The substantially vertical cylinder assembly 60 may be a pneumatic substantially vertical cylinder, a hydraulic cylinder, an electrically-extended substantially vertical cylinder or mechanically-extended substantially vertical cylinder. The purpose of the cylinder assembly 60 is to raise the multilevel tool lift 10 to its full height. Surrounding the substantially vertical telescoping cylinder assembly 60 and attached thereto are a plurality of shelf assemblies 30, 40, and 50. In the preferred embodiment, the shelf assemblies 30, 40 and 50 diminish in radius in inverse relationship with the height of the multilevel tool lift 10 with the largest shelf located at the base assembly 20 of the multilevel tool lift 10. If desired the horizontal surfaces on each shelf assembly may be magnetized or covered with a magnetic material to keep metal tools or small items in place. Alternatively, the horizontal surface may also be covered with a replaceable tacky surface to keep non-metal tools or small items in place.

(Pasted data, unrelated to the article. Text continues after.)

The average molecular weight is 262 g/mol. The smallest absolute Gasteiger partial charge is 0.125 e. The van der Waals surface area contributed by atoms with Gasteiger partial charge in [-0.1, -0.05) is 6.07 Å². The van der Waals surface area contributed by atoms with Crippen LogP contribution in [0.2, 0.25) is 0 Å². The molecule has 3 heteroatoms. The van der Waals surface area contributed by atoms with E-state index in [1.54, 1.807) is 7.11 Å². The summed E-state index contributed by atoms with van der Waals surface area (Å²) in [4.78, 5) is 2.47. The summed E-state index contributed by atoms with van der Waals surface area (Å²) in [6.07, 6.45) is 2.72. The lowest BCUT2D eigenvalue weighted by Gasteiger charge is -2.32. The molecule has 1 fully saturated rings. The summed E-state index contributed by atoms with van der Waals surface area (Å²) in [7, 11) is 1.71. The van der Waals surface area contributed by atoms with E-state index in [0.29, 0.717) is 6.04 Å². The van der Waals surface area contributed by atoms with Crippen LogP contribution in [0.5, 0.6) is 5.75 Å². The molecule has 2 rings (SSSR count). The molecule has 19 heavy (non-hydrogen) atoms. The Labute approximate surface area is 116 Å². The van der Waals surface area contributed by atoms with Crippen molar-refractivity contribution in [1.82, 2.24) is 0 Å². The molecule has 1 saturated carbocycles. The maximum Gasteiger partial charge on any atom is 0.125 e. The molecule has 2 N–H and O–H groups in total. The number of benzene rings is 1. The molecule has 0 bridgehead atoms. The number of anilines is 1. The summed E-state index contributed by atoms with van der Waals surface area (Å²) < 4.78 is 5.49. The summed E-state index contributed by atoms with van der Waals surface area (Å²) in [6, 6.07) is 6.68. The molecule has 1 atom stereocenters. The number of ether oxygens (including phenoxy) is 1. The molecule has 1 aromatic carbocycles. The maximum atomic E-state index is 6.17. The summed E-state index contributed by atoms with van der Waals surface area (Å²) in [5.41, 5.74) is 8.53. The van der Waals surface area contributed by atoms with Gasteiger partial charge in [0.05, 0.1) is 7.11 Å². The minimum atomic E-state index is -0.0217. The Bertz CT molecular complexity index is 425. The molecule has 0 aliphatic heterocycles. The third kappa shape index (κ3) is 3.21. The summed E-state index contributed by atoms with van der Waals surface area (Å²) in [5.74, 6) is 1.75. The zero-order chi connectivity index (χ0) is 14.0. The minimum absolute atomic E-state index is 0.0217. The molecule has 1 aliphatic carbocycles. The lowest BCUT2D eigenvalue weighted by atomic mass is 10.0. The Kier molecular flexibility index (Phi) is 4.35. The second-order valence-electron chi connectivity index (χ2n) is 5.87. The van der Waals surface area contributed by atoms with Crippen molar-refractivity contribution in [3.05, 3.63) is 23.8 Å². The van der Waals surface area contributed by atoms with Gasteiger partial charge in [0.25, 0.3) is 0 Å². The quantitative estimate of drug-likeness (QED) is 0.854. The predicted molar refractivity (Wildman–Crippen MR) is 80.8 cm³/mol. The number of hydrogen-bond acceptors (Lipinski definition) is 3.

The substantially vertical telescoping cylinder assembly 60 may be extended using either air or hydraulic fluid pressurized by an electrical or foot-operated pump. The substantially vertical telescoping cylinder 60 may also be extended using an electric motor using available electrical power or by a rechargeable battery. Alternatively, the telescoping cylinder may be extended by the use of a hand crank or a foot pedal.